The coming age of cars that drive themselves will have all kinds of unintended repercussions, not the least of which is a drastic drop in ticket revenues collected from lead-footed drivers. But if you refuse to hand over the wheel to an algorithm, determined to go as fast as you like, and keep your cash from Johnny Law, you’re gonna want a radar detector.

Radar detectors have been around for decades, but as cops think up new ways to catch us breaking the law, the gadgets must evolve. Gone are the days when it was enough to have K band and X band. Today’s detectors have GPS, Bluetooth, and digital signal processing, which increases the speed at which it finds radar signals. But nowadays tickets don’t just come from cops hiding alongside highways, they come from overhead, in the form of red light cameras and aircraft.

The 360 Max, the latest from longtime radar detector company Escort, takes everything a bit further. The biggest advance tackles the most annoying thing about radar detectors: They put out a lot of false positives. That’s because cops aren’t the only ones with radars. How do you think the automatic doors at your local Walgreens know you’re there?

That’s why Escort added what it calls “AutoLearn.” Each time it picks up a signal, it logs its frequency and location. If it sees the same one twice, it assumes it’s coming not from a ticket-spewing cop, but from something non-threatening. If it sees that signal again, it won’t bother you—meaning you have that many fewer beeps and flashing lights to ignore on your commute.

But what about increasingly common red light cameras? The Max 360 doesn’t actually spot them, but it knows they’re there all the same, tapping into a database Escort has built with data from unspecified third parties. As you approach a camera-armed intersection, the unit gives you a voice warning, just in case you were thinking about pushing a yellow light.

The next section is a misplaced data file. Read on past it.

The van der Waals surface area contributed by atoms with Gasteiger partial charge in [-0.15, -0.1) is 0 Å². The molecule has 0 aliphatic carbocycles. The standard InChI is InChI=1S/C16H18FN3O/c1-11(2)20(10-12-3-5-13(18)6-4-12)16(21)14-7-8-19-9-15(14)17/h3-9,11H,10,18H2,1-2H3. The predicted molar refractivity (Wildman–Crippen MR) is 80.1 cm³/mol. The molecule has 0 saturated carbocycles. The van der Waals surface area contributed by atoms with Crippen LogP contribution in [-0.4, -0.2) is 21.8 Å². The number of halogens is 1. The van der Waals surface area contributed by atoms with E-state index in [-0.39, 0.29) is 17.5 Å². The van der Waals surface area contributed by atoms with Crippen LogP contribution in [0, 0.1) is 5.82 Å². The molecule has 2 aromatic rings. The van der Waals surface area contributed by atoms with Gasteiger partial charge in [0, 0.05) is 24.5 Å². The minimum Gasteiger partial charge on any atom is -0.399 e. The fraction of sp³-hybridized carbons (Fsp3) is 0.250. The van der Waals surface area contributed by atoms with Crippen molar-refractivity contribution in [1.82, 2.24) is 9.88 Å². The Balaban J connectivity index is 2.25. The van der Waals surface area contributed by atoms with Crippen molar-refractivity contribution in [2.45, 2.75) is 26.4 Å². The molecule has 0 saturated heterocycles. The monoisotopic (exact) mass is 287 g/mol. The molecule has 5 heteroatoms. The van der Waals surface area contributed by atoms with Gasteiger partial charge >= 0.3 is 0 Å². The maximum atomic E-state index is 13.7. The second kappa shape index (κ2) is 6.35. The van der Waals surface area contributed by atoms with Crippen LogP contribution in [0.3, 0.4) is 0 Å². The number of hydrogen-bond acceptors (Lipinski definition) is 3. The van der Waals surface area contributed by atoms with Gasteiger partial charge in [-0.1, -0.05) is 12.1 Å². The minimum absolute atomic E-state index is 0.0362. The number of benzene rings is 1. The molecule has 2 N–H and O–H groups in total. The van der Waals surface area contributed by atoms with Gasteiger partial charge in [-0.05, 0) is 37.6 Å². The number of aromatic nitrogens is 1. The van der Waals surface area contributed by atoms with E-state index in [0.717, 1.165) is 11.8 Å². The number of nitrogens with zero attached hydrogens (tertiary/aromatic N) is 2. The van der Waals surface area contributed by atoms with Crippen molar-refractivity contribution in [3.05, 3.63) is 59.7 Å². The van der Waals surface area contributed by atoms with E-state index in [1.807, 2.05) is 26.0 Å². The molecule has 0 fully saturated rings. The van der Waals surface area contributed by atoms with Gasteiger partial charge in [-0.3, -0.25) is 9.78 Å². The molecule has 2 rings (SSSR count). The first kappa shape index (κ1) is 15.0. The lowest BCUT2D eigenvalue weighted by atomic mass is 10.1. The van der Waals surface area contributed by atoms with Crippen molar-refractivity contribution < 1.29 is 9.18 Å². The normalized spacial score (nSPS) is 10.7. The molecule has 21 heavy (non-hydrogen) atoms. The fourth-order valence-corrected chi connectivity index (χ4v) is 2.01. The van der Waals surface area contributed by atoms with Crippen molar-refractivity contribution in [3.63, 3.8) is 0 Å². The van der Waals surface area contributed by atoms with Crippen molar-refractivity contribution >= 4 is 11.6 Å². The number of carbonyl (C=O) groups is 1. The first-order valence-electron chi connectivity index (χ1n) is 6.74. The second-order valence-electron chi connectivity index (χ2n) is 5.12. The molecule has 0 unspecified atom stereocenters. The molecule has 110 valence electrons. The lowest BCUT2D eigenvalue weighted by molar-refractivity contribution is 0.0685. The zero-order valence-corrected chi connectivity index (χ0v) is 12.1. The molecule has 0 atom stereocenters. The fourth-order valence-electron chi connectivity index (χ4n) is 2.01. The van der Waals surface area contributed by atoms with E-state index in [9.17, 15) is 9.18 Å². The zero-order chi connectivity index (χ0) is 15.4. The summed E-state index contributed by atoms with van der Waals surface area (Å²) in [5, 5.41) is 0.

And those pesky planes? There’s no easy answer, says Tim Coomer, Escort’s VP of product. You’d need a massive antenna to pick up an aircraft thousands of feet overhead, but Escort’s data includes known air patrol areas. That’s not any more helpful than posted signs warning you about those patrols, but hey, more data never hurts. “It’s all about awareness,” Coomer says.

On top of that info, Escort’s doing some Waze-like crowdsourcing, with its app. Escort Live! gives you the speed limit, your current speed (if your speedometer breaks?), and reports from other app users about spotted speed traps.

Escort’s made some hardware changes, too. When the Max 360 does beep in alarm, it also tells you where it’s coming from, with an arrow on its small screen that points to the front, the rear, or the side. (Escort’s main competitor, Valentine, has had this feature for years, but its patent recently expired.) And a new magnetic mount lets you easily detach the unit and hide it in your glove box without taking down the whole window suction cup mount.

With a $650 price tag, the Max 360’s not cheap, but it does come with a tantalizing warranty: If you get a speeding ticket despite its best efforts, Escort will pay you back. Lead-footed brethren, go ahead and step on it.

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Escort’s New Radar Detector Spots Cops and Red-Light Cameras